The attack on Pearl Harbor had been a wake-up call for organizations like the Red Cross. In the year following, the Red Cross had developed its own disaster emergency plans, and these plans were first tested in the real-life Cocoanut Grove fire. The Cocoanut Grove Fire Boston Massachusetts November 28, 1942. Red Cross Official Report of Relief Operations (1943) and the Report of the Cocoanut Grove Fire November 28, 1942 (December 29, 1942) by Joseph R. Hamlen, Chairman, Boston Metropolitan Chapter of the American Red Cross provide the best accounts of the Red Cross’s contributions to the fire’s disaster relief.
Upon notification of the fire at the Cocoanut Grove night club, the chairman of the Boston Chapter’s Disaster Relief and Preparedness Committee called the fire department to ask what was needed. The reply was “ambulances”. Chapter headquarters then mobilized efforts to send all of their ambulances and auxiliary station wagons, fully equipped with stretchers, blankets and first aid kits. The Motor Corps of Boston and adjacent chapters sent 39 ambulances to the scene and transported the living and the dead to hospitals and morgues. Ambulances ran until 3 am on Sunday.
Mobile canteens were sent to the site of the fire to supply hot coffee and food to rescue workers. Additional canteens were sent to the hospitals and morgues, where they served the hundreds of relatives and friends who stood in line for blocks to get word of missing persons.
Boston nurses were recruited and assigned by the Boston Committee on Red Cross Nursing Service, and were provided on a volunteer basis for the first seven days. Later the Nursing Service assigned nurses to relieve, on a pay basis, those who had volunteered. At the height of the nursing activity, December 9, 1942, there were 80 nurses employed by the Red Cross. Between December 4th and 19th, the average number of nurses employed per day was 63. During the first two and a half months, 558 nurses were assigned by the American Red Cross at an approximate cost of $15,000. In all, the Red Cross supplied 260 volunteer nurse’s aides to the Boston City Hospital and Massachusetts General. 115 additional nurses were employed by the Red Cross to supplement nursing staffs. All of the hospitals waived the customary charge for nurse’s board in the case of the nurses assigned by the Red Cross.
The report of the Chair of the Volunteer Nurses Aide Corps said in her report of the disaster: “Nurses aides worked in emergency wards, operating rooms and disaster wards. They tagged the dead, mopped the floors of the emergency wards which were covered with burned clothes, pieces of skin and bits of hair. They continuously put fresh covers on the stretcher carts. On the wards, they made clothes lists, forced fluids, put cold compresses on burned eyelids, held arms and legs while intravenous injections were applied, made beds, gave mouth care, and put the wards in order. In the kitchens, the Aides washed and sterilized dishes, tubes, glasses and pitchers.”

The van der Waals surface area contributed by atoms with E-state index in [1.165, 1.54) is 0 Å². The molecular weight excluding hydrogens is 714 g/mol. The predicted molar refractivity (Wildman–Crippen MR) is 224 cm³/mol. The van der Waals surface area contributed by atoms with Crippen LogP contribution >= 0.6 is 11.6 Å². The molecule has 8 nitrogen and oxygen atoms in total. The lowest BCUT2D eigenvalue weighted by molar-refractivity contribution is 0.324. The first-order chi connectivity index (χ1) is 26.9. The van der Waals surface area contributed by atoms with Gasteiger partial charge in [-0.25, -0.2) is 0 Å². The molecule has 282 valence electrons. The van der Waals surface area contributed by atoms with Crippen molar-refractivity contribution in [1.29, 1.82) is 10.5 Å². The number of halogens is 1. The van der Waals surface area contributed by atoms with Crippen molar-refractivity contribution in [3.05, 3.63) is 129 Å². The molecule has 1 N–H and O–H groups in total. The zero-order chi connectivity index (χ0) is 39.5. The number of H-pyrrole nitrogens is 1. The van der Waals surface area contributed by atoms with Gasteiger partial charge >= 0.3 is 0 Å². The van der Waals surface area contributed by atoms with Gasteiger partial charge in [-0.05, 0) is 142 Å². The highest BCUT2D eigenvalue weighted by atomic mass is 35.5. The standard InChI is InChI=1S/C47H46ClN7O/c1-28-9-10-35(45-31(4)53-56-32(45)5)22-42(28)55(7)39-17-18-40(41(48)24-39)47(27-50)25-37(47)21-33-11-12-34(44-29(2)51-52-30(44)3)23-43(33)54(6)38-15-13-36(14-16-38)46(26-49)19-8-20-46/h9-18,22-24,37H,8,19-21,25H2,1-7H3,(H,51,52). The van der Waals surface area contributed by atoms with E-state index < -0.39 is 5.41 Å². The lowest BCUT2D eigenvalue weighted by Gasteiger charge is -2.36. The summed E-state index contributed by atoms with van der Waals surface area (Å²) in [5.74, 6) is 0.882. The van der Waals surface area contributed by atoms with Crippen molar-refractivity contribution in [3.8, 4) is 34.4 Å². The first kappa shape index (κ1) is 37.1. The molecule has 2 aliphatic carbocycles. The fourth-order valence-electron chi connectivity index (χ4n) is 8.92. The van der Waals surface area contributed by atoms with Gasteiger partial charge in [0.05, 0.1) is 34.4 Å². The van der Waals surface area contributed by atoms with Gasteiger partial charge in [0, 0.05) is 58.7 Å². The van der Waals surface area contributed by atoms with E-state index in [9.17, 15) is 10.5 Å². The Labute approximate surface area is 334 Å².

The Committee on Registration and information secured names and addresses of the dead and injured. One or more Committee members were assigned to each of the hospitals. When it was decided that the identification of the dead would be done at the morgues and not at the hospitals, Committee members went there as well. It was estimated that over 1000 inquiries from relatives and friends came into the Red Cross Chapter house. Thirty social workers visited families of the deceased in the Boston area, followed by visits to the families of the injured. By 2 a.m. on November 30 1942, “all known dead and injured had been visited with a few exceptions; where no one was at home or addresses were faulty”.
At Red Cross headquarters, workers handled a multitude of tasks: volunteer social workers, staff assistants, and others answered inquiries; transportation and advice were given to families searching for family or loved ones; workers helped arrange for burials, and found nurse-housekeepers for new orphans; and furloughs were secured for servicemen and women. Within twenty-four hours all affected families in the Boston Metropolitan Chapter area were personally contacted by volunteer trained disaster relief workers offering condolences and Red Cross assistance.
As part of the Red Cross’s disaster emergency preparation plans, the Boston chapter had 250 units of dry blood plasma on hand. Although area hospitals had their own supplies of dried or frozen blood plasma stored, additional supplies were needed by Boston City and Carney hospitals and by the Office of Civil Defense (O.C.D). The Boston chapter supplied a total of 225 units to the hospitals, and the Washington D.C. office flew in 600 units for the O.C.D. Physicians credited the plasma with saving about 150 lives. 3789 people responded in one week to an appeal by the Blood Donor Center for more donors. Beyond the immediate medical and nursing care needs, the Red Cross found many other ways to care for the survivors and their families. The stories below are but a few of the many ways the Red Cross helped.
The Boston chapter asked the National Headquarters to set a budget $42,000 for a Cocoanut Grove rehabilitation program, which would cover medical and nursing care, including special needs; food, clothing, and maintenance; the emergency program; telegraph an d telephone services and salaries.
The Red Cross’s competence, training and preparedness proved to be invaluable to both the immediate and long-term recovery.